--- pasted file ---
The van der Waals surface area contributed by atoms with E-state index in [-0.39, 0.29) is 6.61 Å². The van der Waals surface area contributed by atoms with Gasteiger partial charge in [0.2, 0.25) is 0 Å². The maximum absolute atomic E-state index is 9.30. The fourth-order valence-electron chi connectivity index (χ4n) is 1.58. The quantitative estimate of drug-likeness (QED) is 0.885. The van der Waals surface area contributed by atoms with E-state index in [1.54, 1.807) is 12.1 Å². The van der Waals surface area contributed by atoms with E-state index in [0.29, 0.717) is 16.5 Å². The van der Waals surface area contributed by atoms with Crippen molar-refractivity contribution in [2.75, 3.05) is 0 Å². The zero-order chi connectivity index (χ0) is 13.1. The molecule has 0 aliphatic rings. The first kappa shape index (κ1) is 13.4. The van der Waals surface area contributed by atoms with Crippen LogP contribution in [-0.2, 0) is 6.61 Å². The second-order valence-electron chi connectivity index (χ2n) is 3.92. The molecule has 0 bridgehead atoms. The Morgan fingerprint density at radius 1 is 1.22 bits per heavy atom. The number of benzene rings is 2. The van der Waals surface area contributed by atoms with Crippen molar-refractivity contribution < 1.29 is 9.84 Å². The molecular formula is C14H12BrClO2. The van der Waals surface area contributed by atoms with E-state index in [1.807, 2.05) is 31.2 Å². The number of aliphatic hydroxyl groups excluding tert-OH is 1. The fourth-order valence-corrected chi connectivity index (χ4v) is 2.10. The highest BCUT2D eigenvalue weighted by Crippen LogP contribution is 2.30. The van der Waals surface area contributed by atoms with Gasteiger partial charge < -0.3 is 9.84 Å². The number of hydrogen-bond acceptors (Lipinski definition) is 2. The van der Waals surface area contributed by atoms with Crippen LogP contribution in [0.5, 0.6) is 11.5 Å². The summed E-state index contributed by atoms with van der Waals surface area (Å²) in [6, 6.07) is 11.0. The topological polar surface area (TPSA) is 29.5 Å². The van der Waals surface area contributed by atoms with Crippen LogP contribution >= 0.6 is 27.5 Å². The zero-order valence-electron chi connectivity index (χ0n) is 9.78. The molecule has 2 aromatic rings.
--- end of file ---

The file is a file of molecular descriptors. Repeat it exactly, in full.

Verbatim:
The van der Waals surface area contributed by atoms with E-state index in [-0.39, 0.29) is 6.61 Å². The van der Waals surface area contributed by atoms with Gasteiger partial charge in [0.2, 0.25) is 0 Å². The maximum absolute atomic E-state index is 9.30. The fourth-order valence-electron chi connectivity index (χ4n) is 1.58. The quantitative estimate of drug-likeness (QED) is 0.885. The van der Waals surface area contributed by atoms with E-state index in [1.54, 1.807) is 12.1 Å². The van der Waals surface area contributed by atoms with E-state index in [0.29, 0.717) is 16.5 Å². The van der Waals surface area contributed by atoms with Crippen molar-refractivity contribution in [2.75, 3.05) is 0 Å². The zero-order chi connectivity index (χ0) is 13.1. The molecule has 0 aliphatic rings. The first kappa shape index (κ1) is 13.4. The van der Waals surface area contributed by atoms with Crippen LogP contribution in [-0.2, 0) is 6.61 Å². The second-order valence-electron chi connectivity index (χ2n) is 3.92. The molecule has 0 bridgehead atoms. The Morgan fingerprint density at radius 1 is 1.22 bits per heavy atom. The number of benzene rings is 2. The van der Waals surface area contributed by atoms with Crippen molar-refractivity contribution < 1.29 is 9.84 Å². The molecular formula is C14H12BrClO2. The van der Waals surface area contributed by atoms with E-state index in [1.807, 2.05) is 31.2 Å². The number of aliphatic hydroxyl groups excluding tert-OH is 1. The fourth-order valence-corrected chi connectivity index (χ4v) is 2.10. The highest BCUT2D eigenvalue weighted by Crippen LogP contribution is 2.30. The van der Waals surface area contributed by atoms with Gasteiger partial charge < -0.3 is 9.84 Å². The number of hydrogen-bond acceptors (Lipinski definition) is 2. The van der Waals surface area contributed by atoms with Crippen LogP contribution in [0.5, 0.6) is 11.5 Å². The summed E-state index contributed by atoms with van der Waals surface area (Å²) in [6, 6.07) is 11.0. The topological polar surface area (TPSA) is 29.5 Å². The van der Waals surface area contributed by atoms with Crippen LogP contribution >= 0.6 is 27.5 Å². The zero-order valence-electron chi connectivity index (χ0n) is 9.78. The molecule has 2 aromatic rings.